Moon had highest praise for his athletes.
“The last five meets, they’ve gone above and beyond,” he said. “But that’s all that they’ve got to fight back with, their legs and their jumping ability.
“The way it looks, we’re going to be the only college in New Jersey without a track program, Division I, II or III. You get these people who don’t know anything about sports, who make these decisions. Everybody I talk to cannot believe this is happening at Seton Hall. They’re just numb about it. That’s what’s so frightening.
“Track and field is such a big part of Seton Hal’s heritage. You look at Harry Coates and Johnny Gibson’s (who preceded Moon at the Hall helm) and everything they did, all the great champions we’ve all produced.
“This is all just wrong.”
Trying to right a tough situation were Moon’s colleagues in the IC4A Coaches Association, who honored him in a special ceremony,
Ironic fact: Moon's reputation has never been held in higher esteem. He is currently considered one of the two or three leading candidates to be named head coach of the USA men’s Olympic Team bound for the 2012 London Games.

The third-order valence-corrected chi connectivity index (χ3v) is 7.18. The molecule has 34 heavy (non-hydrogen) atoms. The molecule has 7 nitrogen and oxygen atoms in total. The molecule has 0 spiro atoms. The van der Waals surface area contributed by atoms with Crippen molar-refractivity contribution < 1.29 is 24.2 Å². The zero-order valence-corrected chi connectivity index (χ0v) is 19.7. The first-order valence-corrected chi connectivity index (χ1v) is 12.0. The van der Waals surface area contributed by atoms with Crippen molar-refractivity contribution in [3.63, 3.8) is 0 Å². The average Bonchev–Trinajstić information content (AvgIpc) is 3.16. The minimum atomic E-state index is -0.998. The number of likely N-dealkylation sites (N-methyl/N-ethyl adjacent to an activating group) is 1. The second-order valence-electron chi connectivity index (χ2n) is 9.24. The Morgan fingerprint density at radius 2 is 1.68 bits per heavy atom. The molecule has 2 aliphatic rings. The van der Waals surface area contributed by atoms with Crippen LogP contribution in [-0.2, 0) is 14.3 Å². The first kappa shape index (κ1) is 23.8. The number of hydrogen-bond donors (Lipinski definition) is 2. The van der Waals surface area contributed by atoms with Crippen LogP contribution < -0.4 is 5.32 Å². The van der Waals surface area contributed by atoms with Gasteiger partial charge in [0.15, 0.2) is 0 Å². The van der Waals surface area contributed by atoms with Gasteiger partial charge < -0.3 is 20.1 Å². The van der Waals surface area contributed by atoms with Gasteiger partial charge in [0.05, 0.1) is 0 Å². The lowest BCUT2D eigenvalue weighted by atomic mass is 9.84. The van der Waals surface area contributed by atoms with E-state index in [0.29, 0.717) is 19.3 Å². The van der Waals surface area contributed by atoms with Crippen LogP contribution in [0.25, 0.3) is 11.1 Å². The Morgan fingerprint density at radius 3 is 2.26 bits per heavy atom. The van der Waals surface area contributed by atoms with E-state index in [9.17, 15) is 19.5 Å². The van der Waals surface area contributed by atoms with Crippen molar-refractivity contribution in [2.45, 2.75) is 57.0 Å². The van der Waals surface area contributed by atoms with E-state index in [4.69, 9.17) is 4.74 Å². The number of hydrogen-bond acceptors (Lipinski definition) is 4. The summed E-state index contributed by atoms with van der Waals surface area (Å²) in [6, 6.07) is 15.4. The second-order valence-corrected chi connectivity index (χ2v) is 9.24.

Seton Hall’s women performed nobly, too, as Jernail Hayes won the 400-meter hurdles, coming on with a big rush over the final barrier to take it in 57.04, and Louise Faye placed third in the triple jump.
But there was no stopping the UConn women, who rolled up 105 points, leaving runner-up Columbia (54), third-place Brown (41)and 48 other scoring teams deep in the ruck.
“You look at all the results, up and down the line, and this was a tremendous meet,” said UConn women’s team head coach Bill Morgan.
“The weather was great, the administration of the meet was great, I’ve been coming down here for so many years.
“To have both our men and women win, that’s pretty special.
(Georgetown had won both in 2000-01, George Mason in 1991-92-94-96-97, Penn State in 1986-87.)
“To score over 100 points, that’s pretty dominating, too.
“Did I think that was going to happen? Not at all.
“But we came here to win it and accomplished so much.
“In a meet this big, and so spread out, we needed our champions and they certainly came through for us.”